The concept received even wider exposition in the conventions of the International Committee of Jurists (ICJ) held in New Delhi and Lagos in 1959 and 1961 respectively.  Often now referred to as the laws of New Delhi and Lagos, their provision encompass the right to representative Government the willing subjection of the executive, especially over delegated legislation, to independent judicial control, an independent judiciary and in criminal processes and procedure, fair trial, bail, legal aid and the presumption of innocence.  While the above instruments guarantee or preserve the rule of law in time of peace, the safety and respect for human dignity and rights are addressed in time of conflicts through other international covenants and instruments.  These include the Genocide Convention of 1948 which punishes for the crime of genocide, and the Geneva Red Cross Convention of 1949 which protects combatants of, who are wounded; prisoners of war – soldiers or civilians; and prohibit inter alia, willful killing, torture and Inhuman treatment; willful causing of grievous bodily harm, unlawful deportation, taking of hostages and the wanton destruction of property21inter alia.

 The present scope covered by the rule of law is thus widely broadened.  In a concise form, the rule of law, now encompasses the entire idea of social justice, legal justice as tampered by natural justice and equity especially in criminal procedure where its application has also been greatly enhanced. Thus the rights now protected by the Rule of law, can be classified into political rights, social rights, economic rights in addition to human rights or fundamental human rights which also form part of its objects.  This paper is for the present purposes, concerned with the political rights of man as recognized and protected by the Rule of law, and shall now discuss in detail, this focus.


The rights referred to as “human” or “fundamental human” rights in modern jurisprudence are numerous and cut across numerous sectors and aspects of social life.  Intricately inter-woven together, the rights often over lap so that what is seen as one civil liberty or political right may equally constitute what is a social or economic right.22 Be that as it may,  The distinct concept of political rights has been universally explored accepted as a necessity and expressed in international instruments over the past years.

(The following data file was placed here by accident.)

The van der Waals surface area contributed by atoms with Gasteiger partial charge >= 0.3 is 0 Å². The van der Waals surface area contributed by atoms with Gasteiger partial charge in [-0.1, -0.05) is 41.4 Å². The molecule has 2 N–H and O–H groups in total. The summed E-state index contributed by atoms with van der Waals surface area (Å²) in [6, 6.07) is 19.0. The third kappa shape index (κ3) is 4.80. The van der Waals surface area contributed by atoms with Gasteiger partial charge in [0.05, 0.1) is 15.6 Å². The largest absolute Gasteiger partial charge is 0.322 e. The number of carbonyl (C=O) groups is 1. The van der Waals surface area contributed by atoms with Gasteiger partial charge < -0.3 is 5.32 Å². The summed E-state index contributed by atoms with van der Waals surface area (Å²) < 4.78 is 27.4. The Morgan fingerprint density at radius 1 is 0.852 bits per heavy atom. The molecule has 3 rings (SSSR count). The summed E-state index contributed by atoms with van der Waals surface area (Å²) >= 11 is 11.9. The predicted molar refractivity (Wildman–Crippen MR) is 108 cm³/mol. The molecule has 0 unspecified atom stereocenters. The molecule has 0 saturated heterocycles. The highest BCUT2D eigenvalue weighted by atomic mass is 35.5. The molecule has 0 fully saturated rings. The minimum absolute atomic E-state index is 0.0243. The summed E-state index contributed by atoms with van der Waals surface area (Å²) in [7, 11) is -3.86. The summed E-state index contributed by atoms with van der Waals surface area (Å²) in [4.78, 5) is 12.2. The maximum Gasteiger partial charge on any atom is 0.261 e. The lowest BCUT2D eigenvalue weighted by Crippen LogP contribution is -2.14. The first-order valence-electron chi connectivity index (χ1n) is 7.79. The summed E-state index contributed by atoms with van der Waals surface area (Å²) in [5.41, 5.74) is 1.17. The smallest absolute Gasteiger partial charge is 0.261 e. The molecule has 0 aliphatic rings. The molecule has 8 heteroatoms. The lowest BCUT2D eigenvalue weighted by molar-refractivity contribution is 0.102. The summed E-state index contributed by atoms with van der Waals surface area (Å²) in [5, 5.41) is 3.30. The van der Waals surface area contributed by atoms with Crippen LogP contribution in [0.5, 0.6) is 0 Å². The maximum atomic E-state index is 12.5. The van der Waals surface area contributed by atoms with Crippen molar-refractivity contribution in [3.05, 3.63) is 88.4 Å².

What is Political Right?

The Blacks Law Dictionary defines political right as

The right to participate in the establishment or administration of government, such as the right to vote or the right to hold public office.23

 Political Rights are thus those rights which a person is entitled to as a member of his political society. They are those rights, which constitute the citizens inherent stakes in society.

By this, I mean right to participate in the determination of the structure, policies and administrative process of his political society. It is man’s right to participate in the formulation and determination of the political destinies and principles of his polity.24


Global recognition of the jurisprudence of Political rights was first reflected in the 1945 United Nations Charter  more emphatically pronounced in the UDHR of 1948, clearly expressed in the final draft of the Delhi congress of the international commission of Jurists (ICJ) in 1959 as well as the ICJ Laws of Lagos 1961, and specifically underscored and more particularly elaborated in the 1966 UN Covenant on Civil and Political Rights where the political rights of man inter alia, were declared, entrenched and enumerated in International legal reasoning, as milestones which every modern nation and peoples must strive to attain. Several other regional instruments and national or domestic legislations have since reflected this through the relevant provisions of the law, securing to the individual the various political rights due to him. The political rights protected by the rule of law is divisible into two broad headings namely, political rights of the individual and political rights of groups and peoples. Thus, central to the concept of political rights, is the idea of participation in public affairs and management.  This singular idea in its numerous manifestations forms the basic core of each and every particular political right.  This part of this paper shall explore the basis and nature of participation, as well as how it applies to the individual.